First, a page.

We discovered that cam models using the app could be inadvertently unmasked, flagging their online activities to employers and others they may not want to share this information with. However, those for whom modelling was a part-time activity and had other employment may be alarmed to know that their sex toy could inadvertently inform their employer.
A related vulnerability allowed remote hijack of the toy over the public internet.
The Lovense Connect app makes regular outbound requests for an API server at ‘apps.
A ‘ping’ or heartbeat of sorts if you like, even if the app is running in the background.
Whilst checking that another vulnerability in a smart sex toy had been fixed, we discovered something more concerning.
The device in question was geared towards adult webcam models/performers.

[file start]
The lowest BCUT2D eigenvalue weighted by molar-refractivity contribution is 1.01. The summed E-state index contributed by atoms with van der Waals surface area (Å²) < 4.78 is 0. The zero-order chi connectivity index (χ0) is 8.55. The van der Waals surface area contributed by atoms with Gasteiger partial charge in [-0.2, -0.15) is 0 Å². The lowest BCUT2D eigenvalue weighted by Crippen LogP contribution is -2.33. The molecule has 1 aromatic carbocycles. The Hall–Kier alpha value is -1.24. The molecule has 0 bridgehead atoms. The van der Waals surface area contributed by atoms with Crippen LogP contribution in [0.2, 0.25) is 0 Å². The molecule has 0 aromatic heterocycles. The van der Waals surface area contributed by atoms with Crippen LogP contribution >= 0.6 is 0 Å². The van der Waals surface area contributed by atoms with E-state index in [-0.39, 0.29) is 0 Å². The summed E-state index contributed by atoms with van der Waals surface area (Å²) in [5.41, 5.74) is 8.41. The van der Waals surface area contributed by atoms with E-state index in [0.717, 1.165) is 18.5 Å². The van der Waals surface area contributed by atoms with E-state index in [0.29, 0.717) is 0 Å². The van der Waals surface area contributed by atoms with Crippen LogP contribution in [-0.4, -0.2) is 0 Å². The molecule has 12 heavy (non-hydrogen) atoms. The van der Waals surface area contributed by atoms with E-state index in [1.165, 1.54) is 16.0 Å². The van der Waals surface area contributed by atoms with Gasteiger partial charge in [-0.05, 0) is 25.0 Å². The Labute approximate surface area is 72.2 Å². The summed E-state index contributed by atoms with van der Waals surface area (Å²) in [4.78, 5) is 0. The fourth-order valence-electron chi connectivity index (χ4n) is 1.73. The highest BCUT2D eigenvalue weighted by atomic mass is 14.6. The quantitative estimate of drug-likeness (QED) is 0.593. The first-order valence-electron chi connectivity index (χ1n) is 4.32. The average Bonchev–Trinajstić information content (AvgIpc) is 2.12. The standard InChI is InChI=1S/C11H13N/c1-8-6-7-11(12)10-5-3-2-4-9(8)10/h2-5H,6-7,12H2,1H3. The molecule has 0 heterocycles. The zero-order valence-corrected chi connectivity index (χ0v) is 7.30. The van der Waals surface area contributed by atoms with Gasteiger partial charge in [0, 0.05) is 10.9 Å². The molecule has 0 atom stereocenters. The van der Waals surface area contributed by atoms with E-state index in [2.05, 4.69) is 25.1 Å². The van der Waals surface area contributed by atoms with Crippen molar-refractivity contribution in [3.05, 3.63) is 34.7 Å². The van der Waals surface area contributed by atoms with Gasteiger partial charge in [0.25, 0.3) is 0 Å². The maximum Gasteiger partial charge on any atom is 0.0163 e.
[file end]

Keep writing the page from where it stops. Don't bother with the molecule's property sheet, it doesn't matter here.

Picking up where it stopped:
Any user of the same network (assuming no client segregation) can see these requests and deduce that the user has the app installed.
That means that, for example, other users of the same Wi-Fi network (maybe friends and relatives? Here’s the request: If the user has another employment in addition to cam modelling and uses the same smartphone for email, social networking also, then taking that phone to their work place could cause significant problems.
Fortunately, the vendor involved responded promptly and effectively to responsible disclosure.
The ‘ping’ issue is now fixed in the latest version of the app.